Mountain Skills: Skiing with Sharp Objects

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Ski crampons, boot crampons and a simple ice axe should be a part of every backcountry skier’s kit. You won’t need them everyday, but knowing when and how to use them can greatly improve security and enjoyment. Here’s how.

Mountain Skills: Jill Fredston on 20 years of education, safety and snow science

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Jill Fredston, 56, is a longtime avalanche forecaster and educator in Alaska who coauthored “Snow Sense” with her husband and fellow avalanche guru, Doug Fesler. Here’s an excerpt from our conversation on 20 years of education, safety and snow science.

Mountain Skills: Bruce Tremper on 20 years of education, safety and snow science

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Bruce Tremper, 61, has been director of the Utah Avalanche Center since 1986 and is the author of the seminal book “Staying Alive in Avalanche Terrain.” Here’s an excerpt from our conversation on 20 years of education, safety and snow science.

Mountain Skills: Brian Lazar on 20 years of education, safety and snow science

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Brian Lazar, 40, is the deputy director of the Colorado Avalanche Information Center and the former executive director of AIARE. He is based in Boulder, Colorado. Here’s an excerpt from our conversation on 20 years of education, safety and snow science.

Mountain Skills: Manuel Genswein on 20 years of education, safety and snow science

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Manuel Genswein, 40, is a native of the Swiss Alps who lives in Meilen and has done snow-safety work in 29 countries. Using an electronic engineering background, he has also developed rescue products and techniques that have been applied around the world. Here’s an excerpt from our conversation on 20 years of education, safety and snow science.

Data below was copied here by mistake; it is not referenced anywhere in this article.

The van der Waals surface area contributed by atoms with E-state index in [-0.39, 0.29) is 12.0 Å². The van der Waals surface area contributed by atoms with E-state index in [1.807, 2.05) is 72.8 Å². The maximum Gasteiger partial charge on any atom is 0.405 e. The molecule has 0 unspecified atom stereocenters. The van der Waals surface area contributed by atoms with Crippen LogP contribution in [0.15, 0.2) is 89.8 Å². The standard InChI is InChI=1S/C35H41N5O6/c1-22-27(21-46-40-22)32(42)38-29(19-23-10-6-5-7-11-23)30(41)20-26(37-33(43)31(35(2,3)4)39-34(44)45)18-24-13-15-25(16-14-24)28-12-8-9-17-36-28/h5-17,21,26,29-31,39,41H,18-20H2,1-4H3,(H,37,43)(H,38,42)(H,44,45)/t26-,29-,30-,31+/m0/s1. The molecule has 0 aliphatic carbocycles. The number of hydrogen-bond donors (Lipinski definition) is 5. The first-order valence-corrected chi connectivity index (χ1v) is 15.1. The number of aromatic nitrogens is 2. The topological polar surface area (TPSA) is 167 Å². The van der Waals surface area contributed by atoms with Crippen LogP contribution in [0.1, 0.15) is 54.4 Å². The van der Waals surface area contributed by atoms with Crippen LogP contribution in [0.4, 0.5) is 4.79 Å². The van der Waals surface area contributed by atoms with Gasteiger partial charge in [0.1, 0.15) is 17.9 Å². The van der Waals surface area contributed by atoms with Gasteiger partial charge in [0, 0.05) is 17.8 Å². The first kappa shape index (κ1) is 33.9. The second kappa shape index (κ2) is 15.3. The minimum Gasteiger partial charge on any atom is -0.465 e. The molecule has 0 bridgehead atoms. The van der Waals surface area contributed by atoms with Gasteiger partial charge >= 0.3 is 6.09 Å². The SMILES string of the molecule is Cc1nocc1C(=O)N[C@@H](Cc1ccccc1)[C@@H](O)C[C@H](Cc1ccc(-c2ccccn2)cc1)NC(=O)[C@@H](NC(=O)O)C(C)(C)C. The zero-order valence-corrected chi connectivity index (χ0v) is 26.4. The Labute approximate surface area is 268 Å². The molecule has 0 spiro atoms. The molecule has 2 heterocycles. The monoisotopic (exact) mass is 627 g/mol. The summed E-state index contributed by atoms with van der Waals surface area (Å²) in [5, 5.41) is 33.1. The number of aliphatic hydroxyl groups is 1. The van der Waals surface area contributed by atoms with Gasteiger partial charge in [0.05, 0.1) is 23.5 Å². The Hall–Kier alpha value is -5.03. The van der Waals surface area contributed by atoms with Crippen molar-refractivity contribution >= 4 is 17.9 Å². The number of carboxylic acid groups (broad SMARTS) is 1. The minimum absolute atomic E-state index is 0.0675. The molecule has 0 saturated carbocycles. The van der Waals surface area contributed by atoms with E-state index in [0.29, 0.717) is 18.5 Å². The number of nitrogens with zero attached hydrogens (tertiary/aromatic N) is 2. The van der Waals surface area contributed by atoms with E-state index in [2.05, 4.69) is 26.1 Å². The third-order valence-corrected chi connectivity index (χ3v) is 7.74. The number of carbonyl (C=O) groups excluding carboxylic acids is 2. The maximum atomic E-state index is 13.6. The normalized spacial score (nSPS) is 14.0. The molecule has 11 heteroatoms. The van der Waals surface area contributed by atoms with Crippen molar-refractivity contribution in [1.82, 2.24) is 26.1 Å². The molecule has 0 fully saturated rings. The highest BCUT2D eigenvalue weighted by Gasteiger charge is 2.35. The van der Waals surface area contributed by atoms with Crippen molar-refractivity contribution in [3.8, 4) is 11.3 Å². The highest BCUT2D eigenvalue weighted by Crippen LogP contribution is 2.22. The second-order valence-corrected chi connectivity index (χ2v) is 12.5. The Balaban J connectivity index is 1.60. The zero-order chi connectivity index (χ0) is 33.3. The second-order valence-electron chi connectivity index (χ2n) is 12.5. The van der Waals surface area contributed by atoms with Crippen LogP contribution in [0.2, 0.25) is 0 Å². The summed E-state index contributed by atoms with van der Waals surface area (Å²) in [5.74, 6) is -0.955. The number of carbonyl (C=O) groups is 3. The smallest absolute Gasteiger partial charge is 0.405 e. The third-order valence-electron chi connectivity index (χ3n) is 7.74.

Mountain Skills: Ilya Storm on 20 years of education, safety and snow science

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Ilya Storm, 50, is the forecast coordinator for Avalanche Canada. Storm lives in Revelstoke, B.C., just down the road from Rogers Pass. Here’s an excerpt from our conversation on 20 years of education, safety and snow science.

Mountain Skills: Set a Plan and Stick to It

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You’ve been playing it safe all day. Even though the avalanche bulletin called out “Considerable” hazard for the day (natural avalanches are possible and human-triggered are likely), you haven’t observed any signs of instability while skiing lower angled terrain in the trees. Close to where you’ve been skiing, there’s an untracked slope—and it’s only slightly […]

Mountain Skills: Why You Should Upgrade Your Avalanche Transceiver

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Imagine your best friend buried under frozen avalanche debris. Precious minutes have passed, and you are still fumbling around on the debris surface because the outdated transceiver you are searching with is unreliable and malfunctioning. According to Dale Atkins, former president of the American Avalanche Association and a 30-year avalanche professional, any transceiver more than 10 years old should be retired, even if it has hardly been used.

Mountain Skills: Exploring with Modern Navigation Tools

Exporting a route to Google Earth as a .kml file allows you to see if you’ve stayed out of hazardous areas, to plan to travel through the path of least resistance and to anticipate tricky spots.

“My map and compass never have dead batteries.” This is the most common rationale I hear for not learning and adopting new technology. Film still works in cameras and the Postal Service still gets information from place to place, but there are better ways these days. The same is true for improving the way we tour plan and navigate. Here’s how to use modern navigation tools.

Mountain Skills: Making Better Observations

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Turn to someone you trust—a more experienced friend or maybe a guide—and you’ll likely find out that they don’t dig too many pits, and they certainly never trust their life with the information gained in one snow pit. This disconnect can be confusing—after all, we learn to dig pits early in our education, but in reality most skiers don’t bother. Here’s when and how to dig to get the most information.

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